Transport Secretary defends Heathrow backing

Secretary of State for Transport Chris Grayling has told MPs that Heathrow airport expansion can take place without breaching emission limits in West London, at a hearing yesterday (30 November).

Mr Grayling was speaking at an Environmental Audit Committee (EAC) hearing yesterday (30 November), alongside Caroline Low, director of airport capacity at the Department for Transport (DfT), where they were quizzed about carbon emissions, air quality and noise issues concerning the proposed third runway at Heathrow.

The north west runway (left) would be the third runway at Heathrow airport if built

The north west runway (left) would be the third runway at Heathrow airport if built

In October, the government announced that it backed the development of additional capacity at the airport in West London, claiming that the expansion is ‘deliverable within air quality limits’ (see story).

Pressed by EAC chair Mary Creagh about the High Court’s ruling on the government’s Air Quality Plan, Mr Grayling said: “I don’t think that the air quality issue addressed in the Supreme [High] Court and the challenge around reducing the levels of NOx are part of the same debate as the Heathrow expansion.”

“The whole West London air pollution problem is not a Heathrow airport problem, it’s a different issue that we have to solve,” Mr Grayling said.

Claiming that a “material difference” will have to be made before the runway ever happens, Mr Grayling said: “I don’t think the issue of reducing NOx emissions can possibly wait for the runway to open.”

Pollution challenge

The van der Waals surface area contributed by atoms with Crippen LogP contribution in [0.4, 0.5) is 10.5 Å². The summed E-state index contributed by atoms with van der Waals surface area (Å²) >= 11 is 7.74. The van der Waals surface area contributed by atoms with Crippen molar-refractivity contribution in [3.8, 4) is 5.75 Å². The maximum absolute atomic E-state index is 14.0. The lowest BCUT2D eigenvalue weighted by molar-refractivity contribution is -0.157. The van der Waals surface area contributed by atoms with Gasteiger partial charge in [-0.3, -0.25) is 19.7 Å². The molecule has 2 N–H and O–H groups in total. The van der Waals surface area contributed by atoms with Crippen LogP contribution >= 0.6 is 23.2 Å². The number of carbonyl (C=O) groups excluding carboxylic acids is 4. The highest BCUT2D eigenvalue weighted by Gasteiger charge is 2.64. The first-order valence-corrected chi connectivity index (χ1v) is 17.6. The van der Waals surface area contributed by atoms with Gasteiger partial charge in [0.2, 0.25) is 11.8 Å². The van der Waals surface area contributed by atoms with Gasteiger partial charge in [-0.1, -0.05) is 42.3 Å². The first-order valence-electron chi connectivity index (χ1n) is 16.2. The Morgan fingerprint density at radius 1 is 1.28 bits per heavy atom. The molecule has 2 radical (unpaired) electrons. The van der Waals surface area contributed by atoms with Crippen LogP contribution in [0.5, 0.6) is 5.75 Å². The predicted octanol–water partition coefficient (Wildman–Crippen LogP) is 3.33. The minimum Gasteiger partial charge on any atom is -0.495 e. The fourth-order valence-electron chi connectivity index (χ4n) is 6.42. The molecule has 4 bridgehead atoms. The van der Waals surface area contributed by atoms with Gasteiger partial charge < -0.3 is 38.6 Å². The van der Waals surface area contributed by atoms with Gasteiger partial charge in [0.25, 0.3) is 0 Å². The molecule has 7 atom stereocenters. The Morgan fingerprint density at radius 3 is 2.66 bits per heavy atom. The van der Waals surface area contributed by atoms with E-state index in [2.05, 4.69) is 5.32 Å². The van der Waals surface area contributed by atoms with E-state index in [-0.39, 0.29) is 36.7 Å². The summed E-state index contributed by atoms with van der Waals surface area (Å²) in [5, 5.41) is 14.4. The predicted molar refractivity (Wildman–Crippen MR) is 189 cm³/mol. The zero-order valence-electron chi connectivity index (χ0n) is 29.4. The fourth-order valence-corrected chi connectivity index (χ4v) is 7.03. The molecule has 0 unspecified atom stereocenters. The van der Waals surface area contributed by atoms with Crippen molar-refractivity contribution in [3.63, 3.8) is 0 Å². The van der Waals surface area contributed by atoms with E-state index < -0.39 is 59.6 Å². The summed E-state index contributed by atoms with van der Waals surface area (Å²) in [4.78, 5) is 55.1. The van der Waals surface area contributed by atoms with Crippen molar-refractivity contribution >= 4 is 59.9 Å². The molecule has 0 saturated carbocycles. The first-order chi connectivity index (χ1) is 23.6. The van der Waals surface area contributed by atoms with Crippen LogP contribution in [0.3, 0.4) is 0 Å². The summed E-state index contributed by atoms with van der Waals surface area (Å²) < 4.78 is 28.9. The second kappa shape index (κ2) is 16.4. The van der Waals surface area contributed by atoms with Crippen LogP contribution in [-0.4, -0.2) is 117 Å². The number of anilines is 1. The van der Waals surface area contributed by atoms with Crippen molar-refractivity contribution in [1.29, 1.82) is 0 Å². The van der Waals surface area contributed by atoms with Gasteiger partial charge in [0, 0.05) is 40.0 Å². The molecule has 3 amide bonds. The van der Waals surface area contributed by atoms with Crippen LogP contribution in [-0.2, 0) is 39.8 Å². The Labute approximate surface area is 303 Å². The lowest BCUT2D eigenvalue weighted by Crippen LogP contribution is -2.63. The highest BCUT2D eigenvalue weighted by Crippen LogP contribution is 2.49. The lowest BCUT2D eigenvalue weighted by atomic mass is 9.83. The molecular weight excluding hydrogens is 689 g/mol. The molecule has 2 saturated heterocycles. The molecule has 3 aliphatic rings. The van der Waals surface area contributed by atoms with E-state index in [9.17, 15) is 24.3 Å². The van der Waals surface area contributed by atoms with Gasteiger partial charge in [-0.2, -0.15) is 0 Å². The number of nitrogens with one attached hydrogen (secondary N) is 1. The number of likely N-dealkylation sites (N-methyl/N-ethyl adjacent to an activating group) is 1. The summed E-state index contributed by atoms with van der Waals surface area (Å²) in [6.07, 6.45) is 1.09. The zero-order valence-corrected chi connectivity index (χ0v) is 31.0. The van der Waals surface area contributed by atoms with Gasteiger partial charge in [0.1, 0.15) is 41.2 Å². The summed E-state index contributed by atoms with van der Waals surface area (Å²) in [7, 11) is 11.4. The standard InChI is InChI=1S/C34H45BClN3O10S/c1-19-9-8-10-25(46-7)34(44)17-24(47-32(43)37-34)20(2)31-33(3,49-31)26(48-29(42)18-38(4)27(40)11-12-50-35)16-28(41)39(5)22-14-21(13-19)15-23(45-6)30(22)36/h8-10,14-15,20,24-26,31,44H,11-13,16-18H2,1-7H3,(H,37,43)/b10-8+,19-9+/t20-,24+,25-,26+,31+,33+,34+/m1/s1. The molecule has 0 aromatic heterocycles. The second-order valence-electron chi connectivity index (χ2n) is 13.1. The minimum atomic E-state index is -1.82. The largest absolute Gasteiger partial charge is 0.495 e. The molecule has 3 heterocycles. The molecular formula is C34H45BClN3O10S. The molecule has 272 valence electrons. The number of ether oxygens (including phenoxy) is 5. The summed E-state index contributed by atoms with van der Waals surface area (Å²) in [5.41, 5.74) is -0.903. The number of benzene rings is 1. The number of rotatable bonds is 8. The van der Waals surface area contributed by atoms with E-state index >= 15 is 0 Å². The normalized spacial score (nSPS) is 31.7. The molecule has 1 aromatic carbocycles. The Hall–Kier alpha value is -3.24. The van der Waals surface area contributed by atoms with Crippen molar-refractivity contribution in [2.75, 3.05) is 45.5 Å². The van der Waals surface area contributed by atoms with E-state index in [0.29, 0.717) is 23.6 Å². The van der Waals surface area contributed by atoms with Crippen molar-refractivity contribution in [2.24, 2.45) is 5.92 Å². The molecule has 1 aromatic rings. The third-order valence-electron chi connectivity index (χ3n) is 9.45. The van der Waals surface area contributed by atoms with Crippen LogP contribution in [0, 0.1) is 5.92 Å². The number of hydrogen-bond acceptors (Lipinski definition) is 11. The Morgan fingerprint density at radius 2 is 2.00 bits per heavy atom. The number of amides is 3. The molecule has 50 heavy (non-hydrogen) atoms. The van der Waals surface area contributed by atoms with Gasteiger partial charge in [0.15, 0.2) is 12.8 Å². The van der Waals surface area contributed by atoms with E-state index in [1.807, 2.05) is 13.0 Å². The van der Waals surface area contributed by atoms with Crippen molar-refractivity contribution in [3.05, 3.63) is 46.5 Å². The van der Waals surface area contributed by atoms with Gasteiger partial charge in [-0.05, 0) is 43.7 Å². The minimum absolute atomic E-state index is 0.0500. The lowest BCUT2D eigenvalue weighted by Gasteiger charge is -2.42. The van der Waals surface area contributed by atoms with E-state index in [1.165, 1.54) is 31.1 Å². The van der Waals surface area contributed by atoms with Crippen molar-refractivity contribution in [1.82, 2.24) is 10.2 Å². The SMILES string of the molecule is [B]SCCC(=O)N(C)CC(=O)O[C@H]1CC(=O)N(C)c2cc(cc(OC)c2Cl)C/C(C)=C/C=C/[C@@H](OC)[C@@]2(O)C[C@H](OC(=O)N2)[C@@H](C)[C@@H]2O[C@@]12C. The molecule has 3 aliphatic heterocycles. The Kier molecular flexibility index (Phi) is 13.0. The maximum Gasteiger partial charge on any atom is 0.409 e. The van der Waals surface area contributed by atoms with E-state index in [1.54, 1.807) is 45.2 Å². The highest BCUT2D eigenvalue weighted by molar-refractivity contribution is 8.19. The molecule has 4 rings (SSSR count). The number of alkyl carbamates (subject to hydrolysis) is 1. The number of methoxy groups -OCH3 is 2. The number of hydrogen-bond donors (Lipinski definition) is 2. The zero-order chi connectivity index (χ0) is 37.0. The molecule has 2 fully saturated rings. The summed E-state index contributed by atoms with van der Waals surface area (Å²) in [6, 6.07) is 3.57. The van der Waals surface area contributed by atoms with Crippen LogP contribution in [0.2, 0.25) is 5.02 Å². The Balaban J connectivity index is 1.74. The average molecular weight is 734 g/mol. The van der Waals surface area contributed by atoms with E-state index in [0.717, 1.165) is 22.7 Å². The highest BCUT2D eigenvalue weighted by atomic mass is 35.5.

Mr Grayling added: “My own view and that of the government is that we need to take steps to address [air quality challenges] way before we ever get to addressing the issue of opening the runway.”

“We can’t wait until 2026 to make a real difference in air quality. The assumption seems to be that nothing is going to happen between now and then, and of course that can’t be the case,” he said, highlighting the government’s commitment to driving the development of low emission technologies.

Pressed on whether the Heathrow decision was based on underestimated levels of pollutants — as suggested during the High Court case — Mr Grayling said that although analysis of the latest data is not yet completed, the new round of data suggests “that we can still deliver this [expansion] within the air quality thresholds.”


“This is not just about what happens to Heathrow in the next 30 years, it’s about what happens to aviation in the United Kingdom in the next 30 years,” Mr Grayling said, adding that “We shouldn’t be taking strategic decisions about the future of aviation simply in the context of a problem that is a much broader one, that we have to deal with through a much broader strategy.”

However, Mr Grayling said that while he is confident that the Heathrow expansion can be delivered without breaching emission obligations, he emphasised that the government is “not going to give the final go ahead to this airport unless we are satisfied that it can meet the thresholds that we have talked about” and that he intends to hold Heathrow to its commitments.


Asked about the impact of the EU Referendum, Mr Grayling said he could not conceive of “this government or a successive government wanting to water down air quality standards.”

While he said it was “not for me to judge what Parliament decides to do,” he added that it is expected that the legal limits will be transposed to UK law once it exits the European Union.


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